Sunday, March 04, 2012

Interview: Beth Lapp

Elizabeth Lapp in 1948
[Courtesy:  Digital Archive, UMC

Thanks to Kristine Baldwin Ohmann, who facilitated our get together, I interviewed one of the oldest living natives (and a resident) of St. Vincent last weekend.

Elzabeth Lapp, better known as Beth, was raised in St. Vincent.  Her parents, Richard (Dick) and Lillian Lapp, met in 1926 when her mother came to town to teach at the school. Dick's parents were early settlers of St. Vincent, arriving in 1879 from Canada.

I share with you here the interview in its entirety, as it happened.  As you will read, there are a lot of clues for further stories, which I intend to explore in future posts...

1. Her earliest memory is of getting ill and vomiting on her workbook at school. In those days, you only got one workbook to use for your schoolwork, so she was mortified. She was sitting near chalkboard at the time. Her teacher was Miss Penovich.

2. Some of her other teachers were: Elaine Bergh, Gunda Hanson, Mrs. Isley, and Mrs. Monte(gue) Clinton.

3. The year she had Mrs. Clinton, “we didn’t learn anything”. Math and Science were "sacrificed for art". All she remembers is Mrs. Clinton having the class place chairs facing west and looking out towards Christ Church and drawing what they saw…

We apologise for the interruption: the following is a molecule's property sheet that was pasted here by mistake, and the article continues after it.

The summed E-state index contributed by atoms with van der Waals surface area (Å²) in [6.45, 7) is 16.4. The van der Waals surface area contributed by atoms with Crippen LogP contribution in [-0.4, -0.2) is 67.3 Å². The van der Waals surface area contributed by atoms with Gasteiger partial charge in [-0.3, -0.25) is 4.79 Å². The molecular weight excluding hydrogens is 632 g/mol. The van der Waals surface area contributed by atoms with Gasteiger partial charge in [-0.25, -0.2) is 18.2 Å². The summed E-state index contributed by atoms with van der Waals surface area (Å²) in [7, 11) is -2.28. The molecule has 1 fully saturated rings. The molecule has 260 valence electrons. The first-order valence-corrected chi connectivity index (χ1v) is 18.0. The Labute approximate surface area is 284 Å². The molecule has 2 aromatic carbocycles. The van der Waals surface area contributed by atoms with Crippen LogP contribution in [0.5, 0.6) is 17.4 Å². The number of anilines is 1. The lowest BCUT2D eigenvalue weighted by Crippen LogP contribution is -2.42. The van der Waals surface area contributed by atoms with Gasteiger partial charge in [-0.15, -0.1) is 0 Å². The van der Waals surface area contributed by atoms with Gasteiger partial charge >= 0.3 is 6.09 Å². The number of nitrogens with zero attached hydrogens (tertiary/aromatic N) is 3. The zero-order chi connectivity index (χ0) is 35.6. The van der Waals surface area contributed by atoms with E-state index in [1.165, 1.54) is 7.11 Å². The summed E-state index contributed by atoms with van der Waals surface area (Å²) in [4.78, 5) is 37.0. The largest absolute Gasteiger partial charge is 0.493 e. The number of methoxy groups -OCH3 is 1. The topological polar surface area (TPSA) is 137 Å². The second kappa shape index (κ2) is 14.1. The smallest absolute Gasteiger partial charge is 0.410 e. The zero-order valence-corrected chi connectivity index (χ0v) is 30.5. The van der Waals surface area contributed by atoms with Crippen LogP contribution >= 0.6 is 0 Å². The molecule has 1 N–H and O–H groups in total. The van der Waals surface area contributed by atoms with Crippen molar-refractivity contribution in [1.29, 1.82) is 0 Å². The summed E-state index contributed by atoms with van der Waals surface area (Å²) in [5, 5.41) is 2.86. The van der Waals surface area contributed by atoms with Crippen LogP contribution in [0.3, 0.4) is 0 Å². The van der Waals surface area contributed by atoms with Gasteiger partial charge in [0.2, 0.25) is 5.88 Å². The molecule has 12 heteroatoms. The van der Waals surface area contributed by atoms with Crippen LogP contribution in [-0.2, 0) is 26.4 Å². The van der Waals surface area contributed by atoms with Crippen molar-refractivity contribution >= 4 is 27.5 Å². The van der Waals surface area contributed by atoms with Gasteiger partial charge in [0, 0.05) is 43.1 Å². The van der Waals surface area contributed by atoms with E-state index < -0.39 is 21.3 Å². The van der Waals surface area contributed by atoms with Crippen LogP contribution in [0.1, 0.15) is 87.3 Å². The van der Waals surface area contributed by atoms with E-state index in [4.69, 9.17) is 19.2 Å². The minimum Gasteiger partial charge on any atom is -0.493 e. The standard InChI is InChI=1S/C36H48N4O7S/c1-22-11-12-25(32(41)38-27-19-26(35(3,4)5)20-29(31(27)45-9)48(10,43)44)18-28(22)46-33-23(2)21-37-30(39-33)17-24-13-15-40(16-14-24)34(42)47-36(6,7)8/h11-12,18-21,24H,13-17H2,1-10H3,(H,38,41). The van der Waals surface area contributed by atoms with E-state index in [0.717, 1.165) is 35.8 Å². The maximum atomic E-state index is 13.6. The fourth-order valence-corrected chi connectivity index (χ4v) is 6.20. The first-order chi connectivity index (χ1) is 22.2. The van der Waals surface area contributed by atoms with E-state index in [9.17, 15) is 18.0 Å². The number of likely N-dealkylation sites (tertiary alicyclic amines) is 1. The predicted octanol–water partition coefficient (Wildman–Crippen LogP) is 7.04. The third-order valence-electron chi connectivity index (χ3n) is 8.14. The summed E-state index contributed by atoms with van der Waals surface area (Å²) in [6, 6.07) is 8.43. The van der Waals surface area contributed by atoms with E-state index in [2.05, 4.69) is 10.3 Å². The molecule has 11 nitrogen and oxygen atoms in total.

4. When it came time to go to high school, students during her time had three choices: Hallock, Pembina, or Crookston. Hallock and Pembina were public school (free) while Crookston was a boarding school and charged tuition. This was during the 1940’s and into the 1950’s.

Northwest School of Agriculture campus, in Crookston, MN
[Photo Courtesy Digital Archive, UMC]
5. Crookston was called the ‘Ag School’. It's actual name was the Northwest School of Agriculture.  Several area natives attended it, including Beth and her siblings.

Thursday, March 01, 2012

1948 Boys Baseball

St. Vincent Boys Baseball Team (1948)
[Photo Courtesy:  Margaret Gooselaw Cleem]
On February 25, 2012, I had the privilege to sit down with Elizabeth Lapp.  Kristine Baldwin Ohmann drove down from  St. Vincent with Beth so we could spend some time together, gathering stories about St. Vincent.  I'll eventually share the results of that interview here, but in the meantime, a little sample...

The photo above was among the photographs and other ephemera Kris and Beth brought with them, from Beth's collection as well as from Margaret Gooselaw Cleem.  The photo had four individuals identified, but the rest were not known.  After putting it out on the Humboldt-St. Vincent Facebook page, Perm Diamond responded:
Talked to Bob Cameron today about the baseball picture.  Back Row:  Dick Cleem, Jimmie Wold, John Stranger, Dick Lapp, Harold Rutherford.  Front Row:  Bob Parenteau, Maurice Godon, Sam Lapp, Merlyn Dewing, Bob Cameron (Catcher), Bob Hughes, with Bob Turner (Bat Boy) in front of them... 
I noticed the boys logo had something the girls didn't - a bird.  I learned that in 1948, an area Eagles Club sponsored them -  thus the eagles on the logo.